Those of us who have spent decades helping traumatized people feel safe again know that trauma is a fact of life. Healing from any kind of injuries involves offering helpful resources for those in need of treatment. Since it is easy to feel helpless in the face of trauma, resource is power. One of the most accessible resources for anyone looking to grow, evolve, and/or heal beyond any traumatic experience is working with the body, in particular the nervous system. Healers who are trained to work with trauma can help people  become more resilient living in this transitional time by teaching them how to find safety within their bodies. As a recent example, a man who survived the AIDS crisis of the past century, and now recovering from a COVID-19 infection, shared during the peak of his illness, there was an episode in which breathing became very difficult to the point he thought he was going to die. It was a scary moment for him since he was living  alone at the time. He did not know if he was experiencing a panic attack, difficulty breathing due to COVID-19, or both. He reported what helped him  lessen the intensity of that terrifying moment so that he could call 911 was hearing a “gentle voice” of his therapist inside him inviting him to notice his feet, hands, and the felt sense of the support his body was experiencing lying on the bed. Perhaps, knowing how to track his pleasant sensations initiated a physiological event that resulted in helping him breathe a little easier until the paramedics arrived. How to track his bodily sensations was an important resource which he described as a “lifesaver.” Another woman, who was struggling with COVID-19, reported listening to calming music helped her chest  feel less tight and began to experience warm sensations flowing around her heart. Tracking her pleasant sensations improved her mood and her physical symptoms.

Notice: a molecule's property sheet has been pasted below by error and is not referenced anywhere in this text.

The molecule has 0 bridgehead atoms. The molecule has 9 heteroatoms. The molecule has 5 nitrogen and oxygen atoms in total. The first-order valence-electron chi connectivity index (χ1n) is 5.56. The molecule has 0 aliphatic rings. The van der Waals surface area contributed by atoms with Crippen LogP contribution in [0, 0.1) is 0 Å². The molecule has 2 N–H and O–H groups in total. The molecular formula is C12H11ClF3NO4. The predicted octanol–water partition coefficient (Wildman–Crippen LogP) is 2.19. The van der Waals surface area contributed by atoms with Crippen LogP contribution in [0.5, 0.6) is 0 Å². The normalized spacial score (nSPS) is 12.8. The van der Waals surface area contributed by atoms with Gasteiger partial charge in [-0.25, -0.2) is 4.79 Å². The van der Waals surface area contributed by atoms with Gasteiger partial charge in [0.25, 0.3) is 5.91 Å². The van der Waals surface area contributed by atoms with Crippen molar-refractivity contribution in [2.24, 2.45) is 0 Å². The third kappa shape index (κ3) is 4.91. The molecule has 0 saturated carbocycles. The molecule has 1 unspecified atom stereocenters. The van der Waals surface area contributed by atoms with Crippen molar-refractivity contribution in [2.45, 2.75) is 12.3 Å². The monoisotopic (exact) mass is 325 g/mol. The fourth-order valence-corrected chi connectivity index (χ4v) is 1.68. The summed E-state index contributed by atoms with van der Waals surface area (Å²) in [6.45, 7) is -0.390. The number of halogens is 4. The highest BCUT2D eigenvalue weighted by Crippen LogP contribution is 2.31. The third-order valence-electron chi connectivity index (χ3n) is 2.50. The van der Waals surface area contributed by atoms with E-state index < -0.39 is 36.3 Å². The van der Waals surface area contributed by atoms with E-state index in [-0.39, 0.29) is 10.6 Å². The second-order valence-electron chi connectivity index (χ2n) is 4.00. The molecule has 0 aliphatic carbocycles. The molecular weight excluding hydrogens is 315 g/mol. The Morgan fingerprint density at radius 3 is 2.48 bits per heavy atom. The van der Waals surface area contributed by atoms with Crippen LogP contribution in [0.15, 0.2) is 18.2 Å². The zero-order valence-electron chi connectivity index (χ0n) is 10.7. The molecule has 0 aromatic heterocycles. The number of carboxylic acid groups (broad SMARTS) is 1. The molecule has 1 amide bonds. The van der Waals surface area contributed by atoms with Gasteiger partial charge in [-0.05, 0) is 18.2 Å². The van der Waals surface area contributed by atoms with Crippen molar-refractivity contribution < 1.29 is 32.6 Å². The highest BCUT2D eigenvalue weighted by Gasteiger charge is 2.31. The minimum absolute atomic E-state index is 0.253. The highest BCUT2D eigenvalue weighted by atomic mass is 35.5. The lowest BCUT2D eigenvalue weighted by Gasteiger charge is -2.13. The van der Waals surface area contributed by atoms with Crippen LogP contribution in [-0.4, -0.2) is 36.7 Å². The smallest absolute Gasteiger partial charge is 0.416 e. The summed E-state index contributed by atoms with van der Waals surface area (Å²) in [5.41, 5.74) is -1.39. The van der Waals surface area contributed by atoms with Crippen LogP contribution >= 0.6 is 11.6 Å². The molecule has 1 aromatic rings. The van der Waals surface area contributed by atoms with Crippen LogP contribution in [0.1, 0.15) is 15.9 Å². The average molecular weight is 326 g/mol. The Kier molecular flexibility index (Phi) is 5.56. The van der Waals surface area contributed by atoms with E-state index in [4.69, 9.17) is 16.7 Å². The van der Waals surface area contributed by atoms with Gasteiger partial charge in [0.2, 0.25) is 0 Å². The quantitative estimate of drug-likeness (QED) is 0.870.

The COVID-19 pandemic has triggered many people’s survival mechanisms, and their nervous systems have become fixated in one or more processes. For some in a high sympathetic tone (fight/ flight) that can involve being restless, anxious, and for others in the state of  dorsal vagal response that might involve shutdown, freeze, and other acute stress response. Body-inclusive therapy offers  techniques that can help people in distress  shift their autonomic state that is stuck on FFF (fight/flight/freeze) toward safety and relaxation. Offering people resources to lower activation and regulate their nervous system is an example of the important roles trauma informed healers can play during the current pandemic or any crisis. “Body-inclusive” therapy is one approach that healers can offer people in distress to lower their activation and regulate the nervous system. There are many different paths toward healing. One size does not fit all. A resource needs to be tailored to the needs of the individual.